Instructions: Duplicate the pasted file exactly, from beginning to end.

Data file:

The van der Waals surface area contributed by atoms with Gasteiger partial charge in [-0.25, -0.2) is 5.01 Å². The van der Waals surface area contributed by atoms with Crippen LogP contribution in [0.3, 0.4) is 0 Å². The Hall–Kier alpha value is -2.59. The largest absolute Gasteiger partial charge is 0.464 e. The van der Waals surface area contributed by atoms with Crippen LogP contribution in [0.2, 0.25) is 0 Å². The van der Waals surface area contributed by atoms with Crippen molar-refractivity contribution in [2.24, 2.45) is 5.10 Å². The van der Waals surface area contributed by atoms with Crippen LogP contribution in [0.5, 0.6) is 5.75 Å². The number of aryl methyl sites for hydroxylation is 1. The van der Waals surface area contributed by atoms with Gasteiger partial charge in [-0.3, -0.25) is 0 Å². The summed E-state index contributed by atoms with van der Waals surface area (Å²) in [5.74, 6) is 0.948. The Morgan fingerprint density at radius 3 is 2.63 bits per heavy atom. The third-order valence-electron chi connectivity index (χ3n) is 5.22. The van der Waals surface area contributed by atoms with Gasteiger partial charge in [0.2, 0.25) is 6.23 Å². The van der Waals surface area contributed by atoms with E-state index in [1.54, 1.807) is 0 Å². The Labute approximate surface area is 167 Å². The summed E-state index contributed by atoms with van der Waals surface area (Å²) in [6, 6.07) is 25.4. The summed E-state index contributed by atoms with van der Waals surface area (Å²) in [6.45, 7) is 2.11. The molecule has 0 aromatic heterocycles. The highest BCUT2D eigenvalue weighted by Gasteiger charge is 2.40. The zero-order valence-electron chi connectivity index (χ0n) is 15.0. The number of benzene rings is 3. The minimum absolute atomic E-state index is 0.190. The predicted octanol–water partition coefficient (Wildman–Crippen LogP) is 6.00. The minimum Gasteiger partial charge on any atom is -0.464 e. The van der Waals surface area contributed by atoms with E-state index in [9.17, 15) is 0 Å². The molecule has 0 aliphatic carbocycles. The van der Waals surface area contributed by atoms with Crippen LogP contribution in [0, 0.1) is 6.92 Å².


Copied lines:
The van der Waals surface area contributed by atoms with Gasteiger partial charge in [-0.25, -0.2) is 5.01 Å². The van der Waals surface area contributed by atoms with Crippen LogP contribution in [0.3, 0.4) is 0 Å². The Hall–Kier alpha value is -2.59. The largest absolute Gasteiger partial charge is 0.464 e. The van der Waals surface area contributed by atoms with Crippen LogP contribution in [0.2, 0.25) is 0 Å². The van der Waals surface area contributed by atoms with Crippen molar-refractivity contribution in [2.24, 2.45) is 5.10 Å². The van der Waals surface area contributed by atoms with Crippen LogP contribution in [0.5, 0.6) is 5.75 Å². The number of aryl methyl sites for hydroxylation is 1. The van der Waals surface area contributed by atoms with Gasteiger partial charge in [-0.3, -0.25) is 0 Å². The summed E-state index contributed by atoms with van der Waals surface area (Å²) in [5.74, 6) is 0.948. The Morgan fingerprint density at radius 3 is 2.63 bits per heavy atom. The third-order valence-electron chi connectivity index (χ3n) is 5.22. The van der Waals surface area contributed by atoms with Gasteiger partial charge in [0.2, 0.25) is 6.23 Å². The van der Waals surface area contributed by atoms with E-state index in [1.54, 1.807) is 0 Å². The Labute approximate surface area is 167 Å². The summed E-state index contributed by atoms with van der Waals surface area (Å²) in [6, 6.07) is 25.4. The summed E-state index contributed by atoms with van der Waals surface area (Å²) in [6.45, 7) is 2.11. The molecule has 0 aromatic heterocycles. The highest BCUT2D eigenvalue weighted by Gasteiger charge is 2.40. The zero-order valence-electron chi connectivity index (χ0n) is 15.0. The number of benzene rings is 3. The minimum absolute atomic E-state index is 0.190. The predicted octanol–water partition coefficient (Wildman–Crippen LogP) is 6.00. The minimum Gasteiger partial charge on any atom is -0.464 e. The van der Waals surface area contributed by atoms with E-state index in [9.17, 15) is 0 Å². The molecule has 0 aliphatic carbocycles. The van der Waals surface area contributed by atoms with Crippen LogP contribution in [0, 0.1) is 6.92 Å².